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>>590087428 Yeah. Really anything is fine when you first start, it's not about the arrow it's about the Indian.
As you get better, the equipment will matter more, but your style will dictate the gear. For example, a journalist might like a smaller compact camera, but for a still-life photographer, it might be a medium format camera with constant lighting
>>590088024 I pretty much agree with the camera bodies (I shoot with Canon 5D mk.III's mostly), and with the concept of the lenses - but don't understand why they'd recommend against Canon or Nikon lenses.
I do agree with going for the best lenses. Also can rent good glass if you need something specific.
>>590087428 As a pro photographer I recommend you to read guides and books about exposure and composition before you buy any other equipment. Try out all manual settings and how they affect the photo, take lots of photos with different settings and sometimes only have one setting for the whole day to get used to it. Go trough a day without zooming at all and another day zoomed in to 50mm (equivalent) or so.
If you want to post photos to internet, please don't. If you still want to then do only post 1 or two of the very best photos but no more than that. Get critique, not "great shot" comments.
>>590088563 Are Canon and Nikon the best type of cameras?
Dumb question but what does the glass do?
>>590088765 I'll do so. Thanks. I've got tomorrow all planned out. I don't particularly care about uploading photos onto the 'net but I want a nice, hobby I don't have to share and photos I can look back on with memorable memories rather than being a camwhore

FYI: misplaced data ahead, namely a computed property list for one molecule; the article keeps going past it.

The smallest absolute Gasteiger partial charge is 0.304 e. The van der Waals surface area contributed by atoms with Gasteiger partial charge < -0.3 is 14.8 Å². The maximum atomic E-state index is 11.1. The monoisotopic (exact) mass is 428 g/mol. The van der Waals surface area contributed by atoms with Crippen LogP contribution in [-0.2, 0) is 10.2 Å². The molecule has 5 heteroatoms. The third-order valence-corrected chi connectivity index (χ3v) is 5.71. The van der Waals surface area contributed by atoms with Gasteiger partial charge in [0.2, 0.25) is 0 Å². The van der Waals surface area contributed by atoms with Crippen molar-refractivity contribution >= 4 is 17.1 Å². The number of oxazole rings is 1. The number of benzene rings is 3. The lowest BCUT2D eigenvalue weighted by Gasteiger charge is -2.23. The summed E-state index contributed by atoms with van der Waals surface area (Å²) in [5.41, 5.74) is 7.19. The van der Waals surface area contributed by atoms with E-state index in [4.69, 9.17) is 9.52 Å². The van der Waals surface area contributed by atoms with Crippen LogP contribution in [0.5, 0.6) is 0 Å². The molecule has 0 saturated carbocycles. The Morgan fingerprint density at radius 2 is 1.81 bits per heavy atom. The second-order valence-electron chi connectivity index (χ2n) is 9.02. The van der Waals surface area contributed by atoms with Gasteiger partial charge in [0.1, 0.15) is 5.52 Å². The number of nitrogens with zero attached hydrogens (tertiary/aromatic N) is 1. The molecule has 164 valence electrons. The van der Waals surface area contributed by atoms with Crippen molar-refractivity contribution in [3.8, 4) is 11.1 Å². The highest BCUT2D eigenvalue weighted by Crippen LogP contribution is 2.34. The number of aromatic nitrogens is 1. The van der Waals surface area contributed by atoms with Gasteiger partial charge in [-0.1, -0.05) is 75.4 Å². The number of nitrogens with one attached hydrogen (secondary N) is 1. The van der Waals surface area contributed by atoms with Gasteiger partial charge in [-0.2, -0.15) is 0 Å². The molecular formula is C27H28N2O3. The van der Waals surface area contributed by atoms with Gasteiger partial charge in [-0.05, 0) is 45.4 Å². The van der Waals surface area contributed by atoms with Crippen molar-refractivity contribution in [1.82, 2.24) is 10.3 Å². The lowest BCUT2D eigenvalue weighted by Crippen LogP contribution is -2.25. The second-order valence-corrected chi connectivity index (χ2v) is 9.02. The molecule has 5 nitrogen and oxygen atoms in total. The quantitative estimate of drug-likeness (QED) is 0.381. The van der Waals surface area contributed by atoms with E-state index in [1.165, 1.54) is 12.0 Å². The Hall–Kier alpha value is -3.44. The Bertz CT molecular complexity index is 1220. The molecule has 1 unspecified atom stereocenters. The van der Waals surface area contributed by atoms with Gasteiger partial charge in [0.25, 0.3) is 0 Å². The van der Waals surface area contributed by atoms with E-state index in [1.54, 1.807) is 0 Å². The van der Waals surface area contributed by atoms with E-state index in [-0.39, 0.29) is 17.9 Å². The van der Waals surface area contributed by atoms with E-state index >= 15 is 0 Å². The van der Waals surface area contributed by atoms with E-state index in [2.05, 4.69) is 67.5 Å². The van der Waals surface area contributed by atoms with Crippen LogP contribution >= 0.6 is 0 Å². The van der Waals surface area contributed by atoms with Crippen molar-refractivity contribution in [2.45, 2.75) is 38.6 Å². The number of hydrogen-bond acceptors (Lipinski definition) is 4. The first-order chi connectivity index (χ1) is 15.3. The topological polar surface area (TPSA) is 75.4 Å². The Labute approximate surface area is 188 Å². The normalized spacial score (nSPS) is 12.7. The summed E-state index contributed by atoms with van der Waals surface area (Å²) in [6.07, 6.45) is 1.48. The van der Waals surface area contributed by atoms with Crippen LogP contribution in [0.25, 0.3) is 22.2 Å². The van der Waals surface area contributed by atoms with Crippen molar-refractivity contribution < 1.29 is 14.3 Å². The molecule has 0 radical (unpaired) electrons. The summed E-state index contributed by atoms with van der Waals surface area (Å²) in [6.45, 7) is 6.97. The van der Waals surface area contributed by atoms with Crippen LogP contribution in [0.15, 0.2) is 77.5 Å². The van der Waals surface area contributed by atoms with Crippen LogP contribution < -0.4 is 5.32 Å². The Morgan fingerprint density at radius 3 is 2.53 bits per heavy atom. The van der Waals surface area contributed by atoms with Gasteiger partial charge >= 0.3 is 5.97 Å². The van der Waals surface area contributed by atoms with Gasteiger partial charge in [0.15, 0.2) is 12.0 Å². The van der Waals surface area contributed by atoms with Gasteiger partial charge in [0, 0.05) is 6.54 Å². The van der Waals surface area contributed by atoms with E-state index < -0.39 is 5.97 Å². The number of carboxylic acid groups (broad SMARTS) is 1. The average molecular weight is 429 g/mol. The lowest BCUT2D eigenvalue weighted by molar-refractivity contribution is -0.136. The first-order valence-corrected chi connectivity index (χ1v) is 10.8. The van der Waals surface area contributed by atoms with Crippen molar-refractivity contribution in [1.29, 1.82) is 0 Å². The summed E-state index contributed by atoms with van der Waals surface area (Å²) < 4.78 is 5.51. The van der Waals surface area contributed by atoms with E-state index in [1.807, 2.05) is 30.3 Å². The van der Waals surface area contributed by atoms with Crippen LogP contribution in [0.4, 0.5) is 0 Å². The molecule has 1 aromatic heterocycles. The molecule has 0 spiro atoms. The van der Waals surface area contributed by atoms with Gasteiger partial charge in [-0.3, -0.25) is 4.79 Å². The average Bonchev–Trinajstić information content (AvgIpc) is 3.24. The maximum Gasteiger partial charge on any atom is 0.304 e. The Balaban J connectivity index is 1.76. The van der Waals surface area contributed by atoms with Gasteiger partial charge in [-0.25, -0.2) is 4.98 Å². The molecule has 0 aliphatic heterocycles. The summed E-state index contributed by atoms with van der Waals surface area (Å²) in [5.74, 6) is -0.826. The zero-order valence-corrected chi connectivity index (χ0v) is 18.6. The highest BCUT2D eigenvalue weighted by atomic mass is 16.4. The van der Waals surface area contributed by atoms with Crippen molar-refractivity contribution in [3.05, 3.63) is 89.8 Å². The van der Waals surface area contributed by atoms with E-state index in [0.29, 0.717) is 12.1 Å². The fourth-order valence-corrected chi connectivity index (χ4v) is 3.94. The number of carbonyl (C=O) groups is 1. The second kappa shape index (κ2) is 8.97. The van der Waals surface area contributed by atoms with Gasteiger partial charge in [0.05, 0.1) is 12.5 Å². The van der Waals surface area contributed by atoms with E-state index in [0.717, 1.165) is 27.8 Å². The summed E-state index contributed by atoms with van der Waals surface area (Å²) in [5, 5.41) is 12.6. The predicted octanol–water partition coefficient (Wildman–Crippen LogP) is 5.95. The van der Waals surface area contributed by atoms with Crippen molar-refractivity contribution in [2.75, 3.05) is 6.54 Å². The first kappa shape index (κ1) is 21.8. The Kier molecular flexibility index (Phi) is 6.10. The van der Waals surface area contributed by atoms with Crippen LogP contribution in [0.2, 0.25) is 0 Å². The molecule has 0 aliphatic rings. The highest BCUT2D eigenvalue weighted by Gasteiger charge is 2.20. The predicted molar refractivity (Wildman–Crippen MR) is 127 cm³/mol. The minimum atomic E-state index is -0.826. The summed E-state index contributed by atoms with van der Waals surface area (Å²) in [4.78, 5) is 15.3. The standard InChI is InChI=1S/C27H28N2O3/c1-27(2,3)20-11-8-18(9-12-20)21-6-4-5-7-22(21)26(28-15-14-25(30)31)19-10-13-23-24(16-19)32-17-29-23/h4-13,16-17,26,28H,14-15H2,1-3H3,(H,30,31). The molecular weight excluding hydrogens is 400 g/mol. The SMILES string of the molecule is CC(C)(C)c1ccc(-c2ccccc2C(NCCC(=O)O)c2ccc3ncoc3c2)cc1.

Another question for you guys: what's the most interesting thing you've taken a photo of? Also: are phone cameras jokes to you guys?
>>590090177 >what does the glass do? glass = lens, different focal lengths and apertures to create different kind of photos, large aperture gives you nice blurred background while small apertures give you lots of sharp details through the field and are cheap to manufacture.
>phone cameras in the end photography is not about equipment but the content of the photo. there are lots of great cameras on phones nowadays and they can be used to take photos of landscapes and events and people (if you are close enough).
Hey guys, not OP but where do i start with my first DSLR?
I currently have a nikon FM2, which has been a great analog camera to learn on. Ive been taking photos for around 2 years now. I want to start trying to turn my hobby into profession, and everyone knows you just cant do it anymore with film (too expensive, slow, etc).
what is a good intro camera into DSLRs? Should i get something cheap or dish out $1000+for a mid-professional level one? i know how to take a good photo, so its not like im a beginner photographer or anything
id rather use nikon because all of my gear is nikon already.
>>590093862 dslr are not good for pure filming, get a video camera for that if you really want that. Panasonic has excellent mirrorless video bodies, the GH-series (GH4 being the newest).
Full frame means the size of the photo sensor, full frame is equivalent to the size of 35 film, 36 mm wide. Crop sensors are smaller and the focal length "looks" longer on them, as they were cropped from the full frame sensor.
I guess my main focus is photo, but i love film as well. ive been thinking of just shooting my first student film on super 8 or something. id really like something that can do both, but from what ive read there isnt really a perfect mix
isnt there some big feature that canon DSLRs have that Nikons dont in terms of video? like some sort of interface/program or something like that?
i remember reading about it but i cant for the life of me find what exactly is was